We're always a sucker for a "boutique hotel" and when the de Syloia's name cropped up several times through the grapevine, we decided to abandon our rarefied digs at Hanoi's Metropole to head to the De Syloia. Unfortunately, the "sucker" term dominated our experience from our first step throught he door. While Vietnamese printed rack prices are never a guage to go by, even the De Lyloias' discount to US$65 from the printed $90 is no real bargain. Adding insult is a hefty $10 surcharge for a second person - presumably to compensate for breakfast. In reality, if you can finally get to the breakfast room after waiting some 10 minutes for the hotel's single crowded elevator, you are likely to find all the tables full, and the selection woeful. Stale pastry, cereal, and a tasteless congee gruel. Add toast and orange juice, and that's pretty much it.
Admittedly the beds are clean and comfortable, but the pillows hard. The bath barely fills a third before it runs out of hot water - all par for the course in Vietnam, but not for one that tries to position itself as the boutiqe alternative to 5 star hotels. Bell boys pointedly asking for tips in a country that traditionally eschews gratuities goes back to poor management training. The fact that the hotel desk also lost some important papers, and after repeated requests to speak to the manager he never personally replied, leaves us with a sour experience.
A Beautiful Place
We stayed here for 6 nights in December 2004. This is a lovely little hotel. It's a short walk (15 minutes) to Hoan Kiem Lake. Be sure to visit the excellent restaurant, Emperor, right around the corner.
Fantastic hotel for a comfortable stay in Hanoi
I booked this hotel after reading a couple of good guide book write ups (Lonely Planet and Footprints - the latter being a very good guide book, but the way). I'm so glad I did.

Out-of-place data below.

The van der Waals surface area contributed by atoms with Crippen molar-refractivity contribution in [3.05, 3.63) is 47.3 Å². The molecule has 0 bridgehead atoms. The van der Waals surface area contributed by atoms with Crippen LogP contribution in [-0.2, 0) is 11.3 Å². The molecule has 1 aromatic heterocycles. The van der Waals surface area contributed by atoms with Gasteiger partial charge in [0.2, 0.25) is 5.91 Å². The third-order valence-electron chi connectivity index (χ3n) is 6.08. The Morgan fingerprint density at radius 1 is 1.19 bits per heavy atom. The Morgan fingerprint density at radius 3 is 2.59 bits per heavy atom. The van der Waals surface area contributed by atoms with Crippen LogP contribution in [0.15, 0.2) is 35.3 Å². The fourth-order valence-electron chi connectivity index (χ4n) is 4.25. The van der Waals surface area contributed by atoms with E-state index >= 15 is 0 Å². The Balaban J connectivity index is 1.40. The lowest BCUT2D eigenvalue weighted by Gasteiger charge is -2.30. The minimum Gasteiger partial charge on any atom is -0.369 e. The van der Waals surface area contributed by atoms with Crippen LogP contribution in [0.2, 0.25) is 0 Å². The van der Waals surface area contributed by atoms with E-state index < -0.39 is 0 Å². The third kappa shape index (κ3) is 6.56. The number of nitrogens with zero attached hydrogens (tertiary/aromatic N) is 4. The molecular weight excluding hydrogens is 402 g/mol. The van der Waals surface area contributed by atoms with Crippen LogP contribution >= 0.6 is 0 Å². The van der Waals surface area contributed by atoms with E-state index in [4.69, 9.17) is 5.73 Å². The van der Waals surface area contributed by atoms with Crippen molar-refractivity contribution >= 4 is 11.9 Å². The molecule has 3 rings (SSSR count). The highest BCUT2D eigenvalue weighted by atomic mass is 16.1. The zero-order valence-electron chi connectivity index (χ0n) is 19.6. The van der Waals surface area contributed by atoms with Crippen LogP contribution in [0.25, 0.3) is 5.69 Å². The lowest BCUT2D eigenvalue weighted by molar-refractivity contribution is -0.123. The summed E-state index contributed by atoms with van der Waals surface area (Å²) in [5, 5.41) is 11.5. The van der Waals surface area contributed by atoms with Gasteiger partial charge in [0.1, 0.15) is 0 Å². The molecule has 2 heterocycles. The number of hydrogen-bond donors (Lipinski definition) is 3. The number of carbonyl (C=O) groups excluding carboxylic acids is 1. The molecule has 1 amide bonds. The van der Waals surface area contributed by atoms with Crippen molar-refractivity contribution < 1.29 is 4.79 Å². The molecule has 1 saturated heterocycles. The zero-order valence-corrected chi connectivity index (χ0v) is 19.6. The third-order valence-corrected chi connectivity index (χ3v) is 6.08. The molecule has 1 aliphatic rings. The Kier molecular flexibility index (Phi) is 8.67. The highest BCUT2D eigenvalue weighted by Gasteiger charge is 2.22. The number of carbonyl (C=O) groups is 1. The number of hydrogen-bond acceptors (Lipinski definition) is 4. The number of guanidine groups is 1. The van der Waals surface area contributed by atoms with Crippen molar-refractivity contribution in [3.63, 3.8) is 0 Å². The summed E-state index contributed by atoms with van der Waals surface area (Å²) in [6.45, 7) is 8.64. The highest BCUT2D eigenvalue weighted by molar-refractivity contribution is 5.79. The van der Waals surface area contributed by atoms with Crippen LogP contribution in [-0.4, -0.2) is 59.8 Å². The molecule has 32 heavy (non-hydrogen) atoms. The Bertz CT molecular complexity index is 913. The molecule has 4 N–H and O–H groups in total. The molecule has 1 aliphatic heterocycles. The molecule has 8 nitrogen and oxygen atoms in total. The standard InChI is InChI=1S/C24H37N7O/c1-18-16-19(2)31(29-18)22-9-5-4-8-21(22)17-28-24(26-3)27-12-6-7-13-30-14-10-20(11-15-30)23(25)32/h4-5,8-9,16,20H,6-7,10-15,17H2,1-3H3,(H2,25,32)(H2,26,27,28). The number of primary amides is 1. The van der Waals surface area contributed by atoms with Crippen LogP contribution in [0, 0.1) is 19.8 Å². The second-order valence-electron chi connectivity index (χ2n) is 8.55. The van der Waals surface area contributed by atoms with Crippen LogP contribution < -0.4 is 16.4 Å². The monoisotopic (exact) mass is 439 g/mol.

The location: only a 10 minute walk from the Hoan Kiem lake and surrounding street bustle, with shopping galore. However, unlike many of the main roads in Hanoi, there aren't VAST amounts of scooters and mopeds at all hours of the day and night. There's also a convenient ATM next door.
The rooms: Amazing. Lovely and spacious, tastefully decorated with big, comfortable beds and excellent bathroom facilities. As good as, if not better, than many a Western hotel I've stayed in. You also get complimentary fruit and 2 bottles of water per day, which is ideal for keeping you upright during a full day of walking around the hot city. Flowers and chocolates on the pillow were a nice touch. Cable TV, too - not that you should be spending much time watching it. Safes are included.
The service: This is the exceptional part - best I've even known. Staff speak good English and fall over themselves to be helpful. Two instances really stand out - we handed in some laundry and asked for it back the next day. We got back from a day trip the following day and waited for the knock on the door. Nothing. So I asked reception, and it turned out they had got the laundry back the SAME day as we put it in, and folded it neatly in our cupboard. I also managed to leave my camera battery charger behind after leaving Vietnam. A quick e-mail was all it took for the manager to airmail it to me, refusing any payment whatsoever (it arrived 3 days later in the UK). Outstanding. The bellboys were also incredibly friendly and helpful, ensuring we avoided some of the less-than-honest taxi drivers of the city...!
Food: the Cay Cau restaurant is a great place to experiment with Vietnamese food. Highly recommend the intriguingly named 'Beef on Metal Net' and the less mysterious 'Shrimp on Bamboo Tube'. Wine can be pricey, but then it is shipped from Oz and France.
At a price of only about USD$65 a night, I really can't recommend this place enough - all the creature comforts of a luxury chain hotel, with more Vietnamese charm and less expense.